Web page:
I am turning my attention to silence, especially its vital role in conversations that are fulfilling and connecting. My academic friends, Creighton Professors Samantha Senda-Cook and Jay Leighter, helpfully directed me to various initial resources, including Keith Basso’s 1970 essay, “To Give up on Words”: Silence in Western Apache Culture.
While the scenarios for silence and the common attributes being identified within them in that study are intriguing, I was amused, especially, in recognizing in these experiences from four decades ago the overly hasty side of Anglo culture towards intimacy. As Keith Basso observed:
“If the stranger is an Anglo, it is usually assumed that he “wants to teach us something”… or that he “wants to make friends in a hurry”… The Western Apache verbal reticence with strangers is directly related to the conviction that the establishment of social relationships is a serious matter that calls for caution, careful judgment, and plenty of time.”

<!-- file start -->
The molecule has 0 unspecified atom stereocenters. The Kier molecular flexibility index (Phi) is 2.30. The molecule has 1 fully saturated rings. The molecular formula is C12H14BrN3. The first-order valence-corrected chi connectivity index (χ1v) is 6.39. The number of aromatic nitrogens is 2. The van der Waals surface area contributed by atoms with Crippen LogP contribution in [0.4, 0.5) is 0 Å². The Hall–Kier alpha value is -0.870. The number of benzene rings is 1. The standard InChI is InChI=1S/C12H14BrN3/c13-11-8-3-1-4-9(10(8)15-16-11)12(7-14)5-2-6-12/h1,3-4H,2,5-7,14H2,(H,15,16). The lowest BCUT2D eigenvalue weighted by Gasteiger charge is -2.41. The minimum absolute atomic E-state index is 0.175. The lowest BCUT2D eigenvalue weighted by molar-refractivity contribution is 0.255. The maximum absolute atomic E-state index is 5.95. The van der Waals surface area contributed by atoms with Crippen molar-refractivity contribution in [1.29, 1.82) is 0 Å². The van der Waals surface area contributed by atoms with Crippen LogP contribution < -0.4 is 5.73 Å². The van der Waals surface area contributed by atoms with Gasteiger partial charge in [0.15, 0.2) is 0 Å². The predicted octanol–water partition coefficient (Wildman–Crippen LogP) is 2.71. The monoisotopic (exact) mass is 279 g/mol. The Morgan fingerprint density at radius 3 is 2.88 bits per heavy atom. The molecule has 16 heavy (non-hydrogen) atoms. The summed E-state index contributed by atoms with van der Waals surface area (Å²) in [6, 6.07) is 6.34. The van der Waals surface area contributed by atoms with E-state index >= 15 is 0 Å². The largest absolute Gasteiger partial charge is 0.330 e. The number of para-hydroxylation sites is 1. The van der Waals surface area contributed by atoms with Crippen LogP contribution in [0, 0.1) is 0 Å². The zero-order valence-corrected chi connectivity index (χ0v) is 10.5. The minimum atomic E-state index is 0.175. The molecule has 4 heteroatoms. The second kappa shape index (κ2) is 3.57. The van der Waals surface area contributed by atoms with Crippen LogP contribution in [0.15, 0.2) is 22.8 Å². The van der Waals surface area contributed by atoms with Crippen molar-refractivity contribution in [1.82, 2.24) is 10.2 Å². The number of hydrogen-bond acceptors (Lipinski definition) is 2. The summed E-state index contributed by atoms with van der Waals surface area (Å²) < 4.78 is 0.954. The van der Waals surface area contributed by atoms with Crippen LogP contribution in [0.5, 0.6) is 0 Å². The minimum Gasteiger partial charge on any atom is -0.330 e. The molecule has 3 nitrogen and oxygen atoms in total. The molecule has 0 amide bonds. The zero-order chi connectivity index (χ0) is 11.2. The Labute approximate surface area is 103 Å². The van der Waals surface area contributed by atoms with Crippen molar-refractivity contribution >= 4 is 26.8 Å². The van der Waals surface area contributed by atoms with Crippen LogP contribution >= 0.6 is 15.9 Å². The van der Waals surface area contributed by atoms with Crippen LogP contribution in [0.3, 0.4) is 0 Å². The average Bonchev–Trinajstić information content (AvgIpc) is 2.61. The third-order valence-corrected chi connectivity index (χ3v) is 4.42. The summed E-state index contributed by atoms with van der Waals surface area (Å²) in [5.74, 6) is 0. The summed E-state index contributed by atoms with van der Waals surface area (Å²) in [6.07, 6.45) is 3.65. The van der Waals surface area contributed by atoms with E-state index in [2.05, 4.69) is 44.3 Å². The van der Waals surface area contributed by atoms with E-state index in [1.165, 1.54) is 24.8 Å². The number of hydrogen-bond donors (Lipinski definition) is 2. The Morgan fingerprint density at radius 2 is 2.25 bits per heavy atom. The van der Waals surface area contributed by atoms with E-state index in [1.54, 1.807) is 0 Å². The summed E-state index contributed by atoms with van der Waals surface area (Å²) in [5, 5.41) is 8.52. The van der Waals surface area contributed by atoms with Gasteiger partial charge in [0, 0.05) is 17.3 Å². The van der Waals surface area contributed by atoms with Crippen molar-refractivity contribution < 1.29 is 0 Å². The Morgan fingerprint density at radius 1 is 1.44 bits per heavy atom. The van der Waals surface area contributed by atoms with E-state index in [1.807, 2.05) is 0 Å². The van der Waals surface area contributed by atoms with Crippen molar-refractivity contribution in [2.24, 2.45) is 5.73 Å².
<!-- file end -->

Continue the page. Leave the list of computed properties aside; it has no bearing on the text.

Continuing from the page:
In contemporary culture, it is the immediate use of first name terms that irritates me. When I started my career in the late 1980s, all communications (verbal and written) were between “Mr. Chittenden” and “Mr./Mrs. X.” When we reached that invisible tipping point to first names, we had covered a lot of professional ground together, often as adversaries. I am slightly troubled, now, at the use of first names, as it leaves no further journeying space towards the intimacy of friendship. It is as if we all must be friends from the start.
This inauthentic treatment of our developing relationships is technologically amplified by the edifices of deceit evinced by Facebook and other social platforms. If we are unwilling to navigate our way towards knowing another person, with the inherent challenges of that mutual exploration, we diminish our ability to enjoy silence and to realize its rewards.